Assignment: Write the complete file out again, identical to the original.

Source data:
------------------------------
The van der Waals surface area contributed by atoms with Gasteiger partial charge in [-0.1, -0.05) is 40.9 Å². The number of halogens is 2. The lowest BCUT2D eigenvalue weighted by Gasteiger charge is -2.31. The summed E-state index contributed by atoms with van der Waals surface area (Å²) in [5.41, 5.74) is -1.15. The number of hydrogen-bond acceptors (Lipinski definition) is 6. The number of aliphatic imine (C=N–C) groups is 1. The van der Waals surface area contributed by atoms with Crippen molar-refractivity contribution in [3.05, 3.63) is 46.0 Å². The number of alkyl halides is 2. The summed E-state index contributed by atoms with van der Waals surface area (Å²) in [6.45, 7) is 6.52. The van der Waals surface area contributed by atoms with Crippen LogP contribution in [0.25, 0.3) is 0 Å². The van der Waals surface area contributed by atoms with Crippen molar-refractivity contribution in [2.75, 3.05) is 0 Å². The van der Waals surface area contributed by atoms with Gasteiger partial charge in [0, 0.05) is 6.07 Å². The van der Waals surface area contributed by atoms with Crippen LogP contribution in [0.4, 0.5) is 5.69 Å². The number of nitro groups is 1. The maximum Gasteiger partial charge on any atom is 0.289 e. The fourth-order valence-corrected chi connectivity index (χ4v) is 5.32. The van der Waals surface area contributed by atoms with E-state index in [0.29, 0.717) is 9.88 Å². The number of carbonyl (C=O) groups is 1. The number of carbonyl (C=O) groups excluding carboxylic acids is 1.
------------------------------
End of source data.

The van der Waals surface area contributed by atoms with Gasteiger partial charge in [-0.1, -0.05) is 40.9 Å². The number of halogens is 2. The lowest BCUT2D eigenvalue weighted by Gasteiger charge is -2.31. The summed E-state index contributed by atoms with van der Waals surface area (Å²) in [5.41, 5.74) is -1.15. The number of hydrogen-bond acceptors (Lipinski definition) is 6. The number of aliphatic imine (C=N–C) groups is 1. The van der Waals surface area contributed by atoms with Crippen molar-refractivity contribution in [3.05, 3.63) is 46.0 Å². The number of alkyl halides is 2. The summed E-state index contributed by atoms with van der Waals surface area (Å²) in [6.45, 7) is 6.52. The van der Waals surface area contributed by atoms with Crippen LogP contribution in [0.25, 0.3) is 0 Å². The van der Waals surface area contributed by atoms with Crippen molar-refractivity contribution in [2.75, 3.05) is 0 Å². The van der Waals surface area contributed by atoms with Gasteiger partial charge in [0, 0.05) is 6.07 Å². The van der Waals surface area contributed by atoms with Crippen LogP contribution in [0.4, 0.5) is 5.69 Å². The number of nitro groups is 1. The maximum Gasteiger partial charge on any atom is 0.289 e. The fourth-order valence-corrected chi connectivity index (χ4v) is 5.32. The van der Waals surface area contributed by atoms with E-state index in [0.29, 0.717) is 9.88 Å². The number of carbonyl (C=O) groups is 1. The number of carbonyl (C=O) groups excluding carboxylic acids is 1.